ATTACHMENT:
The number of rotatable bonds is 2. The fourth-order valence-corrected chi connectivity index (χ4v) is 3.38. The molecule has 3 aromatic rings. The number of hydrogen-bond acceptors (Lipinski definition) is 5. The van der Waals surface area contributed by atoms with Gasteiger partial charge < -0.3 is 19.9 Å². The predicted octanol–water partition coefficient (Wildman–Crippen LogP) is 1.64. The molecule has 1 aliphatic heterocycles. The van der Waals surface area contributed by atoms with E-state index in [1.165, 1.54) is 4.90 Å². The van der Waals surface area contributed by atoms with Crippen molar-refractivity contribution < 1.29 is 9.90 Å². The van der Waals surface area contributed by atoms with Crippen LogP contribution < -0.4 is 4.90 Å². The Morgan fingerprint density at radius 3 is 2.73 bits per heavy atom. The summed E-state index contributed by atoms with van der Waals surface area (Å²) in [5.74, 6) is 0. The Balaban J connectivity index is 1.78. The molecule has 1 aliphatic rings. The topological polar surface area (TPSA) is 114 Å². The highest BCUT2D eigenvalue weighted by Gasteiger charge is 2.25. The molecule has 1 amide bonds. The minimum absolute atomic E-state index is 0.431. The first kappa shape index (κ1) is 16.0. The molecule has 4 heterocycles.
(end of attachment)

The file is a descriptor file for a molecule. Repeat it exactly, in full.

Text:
The number of rotatable bonds is 2. The fourth-order valence-corrected chi connectivity index (χ4v) is 3.38. The molecule has 3 aromatic rings. The number of hydrogen-bond acceptors (Lipinski definition) is 5. The van der Waals surface area contributed by atoms with Gasteiger partial charge < -0.3 is 19.9 Å². The predicted octanol–water partition coefficient (Wildman–Crippen LogP) is 1.64. The molecule has 1 aliphatic heterocycles. The van der Waals surface area contributed by atoms with E-state index in [1.165, 1.54) is 4.90 Å². The van der Waals surface area contributed by atoms with Crippen molar-refractivity contribution < 1.29 is 9.90 Å². The van der Waals surface area contributed by atoms with Crippen LogP contribution < -0.4 is 4.90 Å². The Morgan fingerprint density at radius 3 is 2.73 bits per heavy atom. The summed E-state index contributed by atoms with van der Waals surface area (Å²) in [5.74, 6) is 0. The Balaban J connectivity index is 1.78. The molecule has 1 aliphatic rings. The topological polar surface area (TPSA) is 114 Å². The highest BCUT2D eigenvalue weighted by Gasteiger charge is 2.25. The molecule has 1 amide bonds. The minimum absolute atomic E-state index is 0.431. The first kappa shape index (κ1) is 16.0. The molecule has 4 heterocycles.